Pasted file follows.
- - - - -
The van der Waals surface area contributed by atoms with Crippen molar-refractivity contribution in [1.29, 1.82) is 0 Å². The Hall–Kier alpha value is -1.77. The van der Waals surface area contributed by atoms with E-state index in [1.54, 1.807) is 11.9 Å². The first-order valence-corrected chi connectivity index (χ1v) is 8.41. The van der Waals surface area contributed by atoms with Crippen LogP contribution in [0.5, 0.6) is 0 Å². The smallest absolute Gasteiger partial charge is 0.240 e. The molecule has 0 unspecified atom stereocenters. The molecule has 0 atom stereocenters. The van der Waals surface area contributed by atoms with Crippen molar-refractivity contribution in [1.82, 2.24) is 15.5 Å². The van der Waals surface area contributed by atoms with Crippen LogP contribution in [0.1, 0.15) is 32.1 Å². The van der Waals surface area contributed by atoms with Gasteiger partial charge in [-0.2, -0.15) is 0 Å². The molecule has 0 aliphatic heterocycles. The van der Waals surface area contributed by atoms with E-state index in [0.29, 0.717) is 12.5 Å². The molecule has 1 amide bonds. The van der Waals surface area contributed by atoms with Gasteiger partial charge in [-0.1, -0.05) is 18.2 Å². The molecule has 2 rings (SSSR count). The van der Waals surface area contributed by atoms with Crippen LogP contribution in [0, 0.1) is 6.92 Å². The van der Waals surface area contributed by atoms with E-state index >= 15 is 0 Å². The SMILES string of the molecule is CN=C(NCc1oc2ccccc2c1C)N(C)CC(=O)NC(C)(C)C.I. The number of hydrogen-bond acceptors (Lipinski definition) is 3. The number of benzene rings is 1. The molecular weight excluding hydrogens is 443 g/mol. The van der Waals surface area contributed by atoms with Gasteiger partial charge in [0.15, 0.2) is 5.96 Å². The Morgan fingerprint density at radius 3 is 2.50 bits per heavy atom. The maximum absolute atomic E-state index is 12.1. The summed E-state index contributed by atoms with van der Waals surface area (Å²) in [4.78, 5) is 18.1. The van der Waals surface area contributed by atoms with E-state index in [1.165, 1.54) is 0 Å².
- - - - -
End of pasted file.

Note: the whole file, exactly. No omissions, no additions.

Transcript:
The van der Waals surface area contributed by atoms with Crippen molar-refractivity contribution in [1.29, 1.82) is 0 Å². The Hall–Kier alpha value is -1.77. The van der Waals surface area contributed by atoms with E-state index in [1.54, 1.807) is 11.9 Å². The first-order valence-corrected chi connectivity index (χ1v) is 8.41. The van der Waals surface area contributed by atoms with Crippen LogP contribution in [0.5, 0.6) is 0 Å². The smallest absolute Gasteiger partial charge is 0.240 e. The molecule has 0 unspecified atom stereocenters. The molecule has 0 atom stereocenters. The van der Waals surface area contributed by atoms with Crippen molar-refractivity contribution in [1.82, 2.24) is 15.5 Å². The van der Waals surface area contributed by atoms with Crippen LogP contribution in [0.1, 0.15) is 32.1 Å². The van der Waals surface area contributed by atoms with Gasteiger partial charge in [-0.2, -0.15) is 0 Å². The molecule has 0 aliphatic heterocycles. The van der Waals surface area contributed by atoms with E-state index in [0.29, 0.717) is 12.5 Å². The molecule has 1 amide bonds. The van der Waals surface area contributed by atoms with Gasteiger partial charge in [-0.1, -0.05) is 18.2 Å². The molecule has 2 rings (SSSR count). The van der Waals surface area contributed by atoms with Crippen LogP contribution in [0, 0.1) is 6.92 Å². The van der Waals surface area contributed by atoms with E-state index >= 15 is 0 Å². The SMILES string of the molecule is CN=C(NCc1oc2ccccc2c1C)N(C)CC(=O)NC(C)(C)C.I. The number of hydrogen-bond acceptors (Lipinski definition) is 3. The number of benzene rings is 1. The molecular weight excluding hydrogens is 443 g/mol. The van der Waals surface area contributed by atoms with Gasteiger partial charge in [0.15, 0.2) is 5.96 Å². The Morgan fingerprint density at radius 3 is 2.50 bits per heavy atom. The maximum absolute atomic E-state index is 12.1. The summed E-state index contributed by atoms with van der Waals surface area (Å²) in [4.78, 5) is 18.1. The van der Waals surface area contributed by atoms with E-state index in [1.165, 1.54) is 0 Å².